Ten years ago, it was nearly impossible to go through the day without seeing an advertisement for whole-body CT screening. Today it’s a different story. The radiation dose exposure from CT scanning has come under intense scrutiny and the value of CT screening must be proved in rigorous trials before many payors, especially Medicare, will consider reimbursing for an exam.
Lung cancer screening
There are primarily two research camps when it comes to lung cancer screening with CT: Those who rely on data from randomized controlled trials (RCTs) to determine whether CT reduces mortality, and those who rely on observational single-arm studies to determine whether CT improves survival.
While this debate rages on, those in the observational camp stand by their data. The International Early Lung Cancer Action Program (I-ELCAP), for example, screened more than 30,000 people, found nearly 500 cancers, of which 85 percent were stage I (N Engl J Med 2006;355:1763-1771). Henschke et al estimated a 10-year survival rate of 88 percent for these patients with stage I cancer caught early. For approximately 300 patients whose stage I cancer was resected within one month of diagnosis, researchers estimated a 10-year survival rate of 92 percent. While patients were followed for 40 months, researchers estimated a mortality reduction of 80 percent at 10 years.
G. Scott Gazelle, MD, PhD, director of the Institute for Technology Assessment at Massachusetts General Hospital in Boston, and colleagues conducted a comprehensive microsimulation model using actual data from a single-arm Mayo Clinic (Rochester, Minn.) lung cancer CT screening study (Radiology 2008;248:278-287). They found a 10-year survival rate of 87 percent, consistent with the 88 percent found in I-ELCAP. However, whereas I-ELCAP estimated a mortality reduction of 80 percent, Gazelle’s model found an 8 percent relative reduction in lifetime lung cancer mortality with five screening exams, and a 14 percent reduction with 10 screening exams. “With single-arm study designs, changes in mortality cannot be quantified,” they concluded.
Proponents of randomized control trials await the outcome from two trials. The National Lung Screening Trial (NLST) is a multi-million, multi-year U.S. study that randomized 53,000 participants to either low-dose CT or chest x-ray. The NLST is designed to detect as little as a 20 percent decrease in mortality. Results should be available this year. The NELSON randomized controlled trial (Netherlands, Belgium and Denmark) randomized approximately 20,000 participants to low-dose CT screening or no screening. The study will have an 80 percent power to detect a mortality reduction of 25 percent. Results should become available within two years.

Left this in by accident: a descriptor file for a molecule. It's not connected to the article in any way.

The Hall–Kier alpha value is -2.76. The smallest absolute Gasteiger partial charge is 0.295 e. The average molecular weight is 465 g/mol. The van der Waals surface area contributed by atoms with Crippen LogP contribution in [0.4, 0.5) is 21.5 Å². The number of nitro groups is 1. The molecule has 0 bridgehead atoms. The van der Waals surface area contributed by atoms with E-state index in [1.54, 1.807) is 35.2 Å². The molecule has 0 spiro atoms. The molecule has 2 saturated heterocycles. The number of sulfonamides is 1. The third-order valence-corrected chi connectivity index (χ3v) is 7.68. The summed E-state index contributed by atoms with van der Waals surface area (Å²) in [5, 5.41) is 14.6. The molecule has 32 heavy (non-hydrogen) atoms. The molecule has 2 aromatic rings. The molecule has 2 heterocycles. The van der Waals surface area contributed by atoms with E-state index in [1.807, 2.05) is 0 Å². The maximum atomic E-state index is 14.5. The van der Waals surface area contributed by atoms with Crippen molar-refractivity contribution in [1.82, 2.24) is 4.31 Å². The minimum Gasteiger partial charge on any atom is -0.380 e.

“It’s not possible to answer all the relevant questions about lung cancer screening with one clinical trial, because of the various patient populations and characteristics,” Gazelle says. Those questions include: Will those screened derive any mortality benefit? If so, how great is it? What is the cost relative to the gains, relative to the costs of other therapies?
Gazelle says the two RCTs mentioned above were powered for a fairly substantial mortality reduction and “even though they are large, expensive and ambitious, they may end up being inconclusive.” Modeling, on the other hand, can tackle large and diverse populations and should be used in conjunction with RCTs, he says.
Currently, no physician-based medical organizations recommend CT lung cancer screening. They cite the conflicting data from previous RCTs and the risks associated with lung biopsy and surgery, as well as a considerable number of false positive lesions that culminate in downstream costs.
Colon cancer screening
“It’s clear that screening for colon cancer is worthwhile,”